A MNsure employee accidentally sent an e-mail file to an Apple Valley insurance broker's office on Thursday that contained Social Security numbers, names, business addresses and other identifying information on more than 2,400 insurance agents.
An official at MNsure, the state's new online health insurance exchange, acknowledged it had mishandled private data. A MNsure security manager called the broker, Jim Koester, and walked him and his assistant through a process of deleting the file from their computer hard drives.
Koester said he willingly complied, but was unnerved.
"The more I thought about it, the more troubled I was," he said. "What if this had fallen into the wrong hands? It's scary. If this is happening now, how can clients of MNsure be confident their data is safe?"
While MNsure officials said the mistake was quickly resolved and was the first security breach, the incident highlights concerns of those who have hounded the state for years about privacy issues surrounding the online-based health insurance exchanges.
The new marketplaces are a key vehicle for implementing the federal health law, often called Obamacare. Small-business owners as well as individuals younger than 65 are expected to begin using the health exchanges Oct. 1 to comparison-shop among various health insurance options.
Users of the exchange will need to provide sensitive information, including Social Security numbers, that will be sent to a federal hub to verify such things as citizenship and household income. This information will determine whether consumers using MNsure qualify for public health programs or tax credits that will lower the cost of premiums.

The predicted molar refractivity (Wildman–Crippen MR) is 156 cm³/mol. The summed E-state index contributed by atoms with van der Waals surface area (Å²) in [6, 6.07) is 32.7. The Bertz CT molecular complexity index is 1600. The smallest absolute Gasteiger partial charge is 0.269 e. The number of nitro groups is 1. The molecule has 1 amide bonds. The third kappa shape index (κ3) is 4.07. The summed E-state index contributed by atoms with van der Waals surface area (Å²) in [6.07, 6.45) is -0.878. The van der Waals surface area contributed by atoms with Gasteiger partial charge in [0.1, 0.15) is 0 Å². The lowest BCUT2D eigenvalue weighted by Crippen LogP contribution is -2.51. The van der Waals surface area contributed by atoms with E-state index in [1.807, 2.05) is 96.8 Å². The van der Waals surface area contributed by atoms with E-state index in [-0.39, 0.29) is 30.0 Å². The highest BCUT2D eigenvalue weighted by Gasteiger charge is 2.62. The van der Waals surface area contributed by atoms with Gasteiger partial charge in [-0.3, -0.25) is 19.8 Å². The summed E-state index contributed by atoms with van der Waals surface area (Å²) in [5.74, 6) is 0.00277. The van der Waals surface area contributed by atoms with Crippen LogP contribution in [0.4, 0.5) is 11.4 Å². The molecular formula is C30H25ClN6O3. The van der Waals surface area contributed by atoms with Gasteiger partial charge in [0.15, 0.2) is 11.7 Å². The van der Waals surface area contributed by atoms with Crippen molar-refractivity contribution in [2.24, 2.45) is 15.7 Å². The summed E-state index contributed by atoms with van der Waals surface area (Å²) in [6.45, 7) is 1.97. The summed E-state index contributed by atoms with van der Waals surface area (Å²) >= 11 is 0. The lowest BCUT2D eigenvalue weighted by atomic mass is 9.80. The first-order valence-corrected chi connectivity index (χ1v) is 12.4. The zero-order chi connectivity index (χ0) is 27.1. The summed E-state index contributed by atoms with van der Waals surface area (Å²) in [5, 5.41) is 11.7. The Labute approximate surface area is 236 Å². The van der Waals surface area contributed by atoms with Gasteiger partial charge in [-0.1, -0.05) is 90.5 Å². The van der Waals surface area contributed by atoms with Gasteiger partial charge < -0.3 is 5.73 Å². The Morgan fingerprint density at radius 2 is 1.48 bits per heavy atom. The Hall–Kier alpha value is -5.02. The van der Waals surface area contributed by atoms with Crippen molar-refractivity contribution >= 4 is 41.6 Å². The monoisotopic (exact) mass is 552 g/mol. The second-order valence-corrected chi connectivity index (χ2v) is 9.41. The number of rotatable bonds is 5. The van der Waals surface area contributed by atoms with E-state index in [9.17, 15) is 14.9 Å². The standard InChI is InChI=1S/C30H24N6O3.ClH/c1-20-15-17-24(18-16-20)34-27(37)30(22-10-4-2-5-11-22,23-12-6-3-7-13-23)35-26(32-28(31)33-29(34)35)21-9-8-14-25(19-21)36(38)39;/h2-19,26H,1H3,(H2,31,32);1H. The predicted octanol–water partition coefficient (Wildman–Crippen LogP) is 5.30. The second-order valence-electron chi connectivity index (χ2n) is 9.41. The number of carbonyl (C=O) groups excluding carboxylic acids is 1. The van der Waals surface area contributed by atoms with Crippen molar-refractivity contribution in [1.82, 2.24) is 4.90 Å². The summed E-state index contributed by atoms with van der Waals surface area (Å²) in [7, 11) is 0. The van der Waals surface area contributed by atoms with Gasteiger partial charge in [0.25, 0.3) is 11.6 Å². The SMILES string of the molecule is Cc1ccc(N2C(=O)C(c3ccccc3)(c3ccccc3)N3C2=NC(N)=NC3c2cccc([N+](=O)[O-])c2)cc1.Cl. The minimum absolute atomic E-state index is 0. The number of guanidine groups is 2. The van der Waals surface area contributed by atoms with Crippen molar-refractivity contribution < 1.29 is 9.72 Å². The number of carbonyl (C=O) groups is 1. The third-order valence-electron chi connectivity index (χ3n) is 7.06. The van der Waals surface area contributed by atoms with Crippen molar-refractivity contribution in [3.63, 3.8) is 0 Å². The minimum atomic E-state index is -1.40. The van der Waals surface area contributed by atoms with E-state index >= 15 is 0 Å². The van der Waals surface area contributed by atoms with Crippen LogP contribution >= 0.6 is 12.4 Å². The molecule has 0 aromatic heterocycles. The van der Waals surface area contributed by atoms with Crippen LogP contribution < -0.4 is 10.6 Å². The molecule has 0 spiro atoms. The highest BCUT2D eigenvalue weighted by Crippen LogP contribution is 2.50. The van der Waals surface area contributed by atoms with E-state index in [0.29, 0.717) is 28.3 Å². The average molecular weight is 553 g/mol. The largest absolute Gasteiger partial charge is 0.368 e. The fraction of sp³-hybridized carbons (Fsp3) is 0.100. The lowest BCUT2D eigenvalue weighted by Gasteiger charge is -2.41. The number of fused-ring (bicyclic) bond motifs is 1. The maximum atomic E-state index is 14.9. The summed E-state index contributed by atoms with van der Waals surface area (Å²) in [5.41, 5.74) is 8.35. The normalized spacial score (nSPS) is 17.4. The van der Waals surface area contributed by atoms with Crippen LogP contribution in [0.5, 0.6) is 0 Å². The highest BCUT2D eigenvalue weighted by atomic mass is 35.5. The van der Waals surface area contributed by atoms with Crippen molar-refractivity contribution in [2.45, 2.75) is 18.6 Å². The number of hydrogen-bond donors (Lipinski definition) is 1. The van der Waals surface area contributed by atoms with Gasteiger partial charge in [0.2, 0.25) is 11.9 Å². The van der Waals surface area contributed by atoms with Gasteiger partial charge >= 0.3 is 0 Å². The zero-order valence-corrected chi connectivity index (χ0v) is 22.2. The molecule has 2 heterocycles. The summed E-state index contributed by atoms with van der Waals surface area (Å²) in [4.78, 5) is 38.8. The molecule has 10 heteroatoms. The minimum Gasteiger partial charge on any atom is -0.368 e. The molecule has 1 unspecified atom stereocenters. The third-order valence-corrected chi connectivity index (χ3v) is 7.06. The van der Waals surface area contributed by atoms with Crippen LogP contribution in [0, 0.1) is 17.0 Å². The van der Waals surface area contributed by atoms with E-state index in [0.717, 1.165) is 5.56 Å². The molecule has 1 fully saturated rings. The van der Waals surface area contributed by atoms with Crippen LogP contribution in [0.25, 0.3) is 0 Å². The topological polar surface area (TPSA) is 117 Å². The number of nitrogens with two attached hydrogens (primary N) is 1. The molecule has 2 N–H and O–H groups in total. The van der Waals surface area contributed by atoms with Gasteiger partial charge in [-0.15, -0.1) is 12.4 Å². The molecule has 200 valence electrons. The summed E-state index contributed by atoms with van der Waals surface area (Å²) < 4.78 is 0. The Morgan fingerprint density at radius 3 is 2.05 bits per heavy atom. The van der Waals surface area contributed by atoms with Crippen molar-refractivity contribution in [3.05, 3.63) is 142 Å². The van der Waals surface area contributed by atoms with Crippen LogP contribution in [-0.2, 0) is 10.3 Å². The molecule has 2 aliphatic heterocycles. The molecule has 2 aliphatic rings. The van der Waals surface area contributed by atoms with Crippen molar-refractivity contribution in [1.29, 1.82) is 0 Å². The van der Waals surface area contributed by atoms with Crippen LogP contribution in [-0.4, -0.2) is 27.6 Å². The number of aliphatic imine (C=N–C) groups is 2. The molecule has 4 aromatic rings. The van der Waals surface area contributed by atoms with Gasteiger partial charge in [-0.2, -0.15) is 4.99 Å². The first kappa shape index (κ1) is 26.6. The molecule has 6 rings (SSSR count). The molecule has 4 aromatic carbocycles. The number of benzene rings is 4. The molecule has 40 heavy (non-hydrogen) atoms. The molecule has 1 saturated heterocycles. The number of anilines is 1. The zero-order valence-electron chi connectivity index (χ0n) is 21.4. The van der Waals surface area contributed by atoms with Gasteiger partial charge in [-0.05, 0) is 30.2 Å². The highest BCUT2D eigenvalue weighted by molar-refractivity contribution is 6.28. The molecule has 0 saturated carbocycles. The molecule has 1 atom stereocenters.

All states and the federal government, which also is setting up exchanges for some states, are scurrying to get the complex system running in less than three weeks.
"The people who believe in this are so driven that there's a subcontext of 'Just let us do our job and get as many people signed up as possible, and we'll pick up the debris later,' " said Steve Parente, a University of Minnesota finance professor who specializes in health IT issues.
Parente testified on Capitol Hill earlier this week, urging caution in pushing the federal hub online before it has been thoroughly tested.
Working with digital data "is a convenient and simple convention to move things along," Parente said. "But the downside is that it can have unintended consequences. It takes time to parse and curate and edit. You can't do that if you're in a rush."
A MNsure official issued a statement saying that the state will notify all of the brokers that their private data had been disclosed.
Koester, the agent, had been working with MNsure staff because he was having trouble registering for classes to get trained as a certified "navigator" to help people sign up for coverage.
Koester said there had been some back-and-forth with a MNsure staffer when he received an e-mail and attachment that took him by surprise: page after page of names, business addresses, license numbers and Social Security numbers.
MNsure was collecting Social Security numbers so that the Department of Commerce could count the navigator's training as part of the brokers' state-mandated continuing eduction credits, according to the officials.
As soon as the MNsure staffer realized the mistake, she called Koester to ask him and his assistant to delete the file. MNsure manager Krista Fink followed up with more detailed instructions.
"She didn't tiptoe through the tulips; she was very serious," Koester said. "But the gorilla in the room is that they sent me something that's not even encrypted. It's unsecured, on an Excel spreadsheet — which is using outdated technology to transfer that information in the first place. They've got to realize they have a huge problem."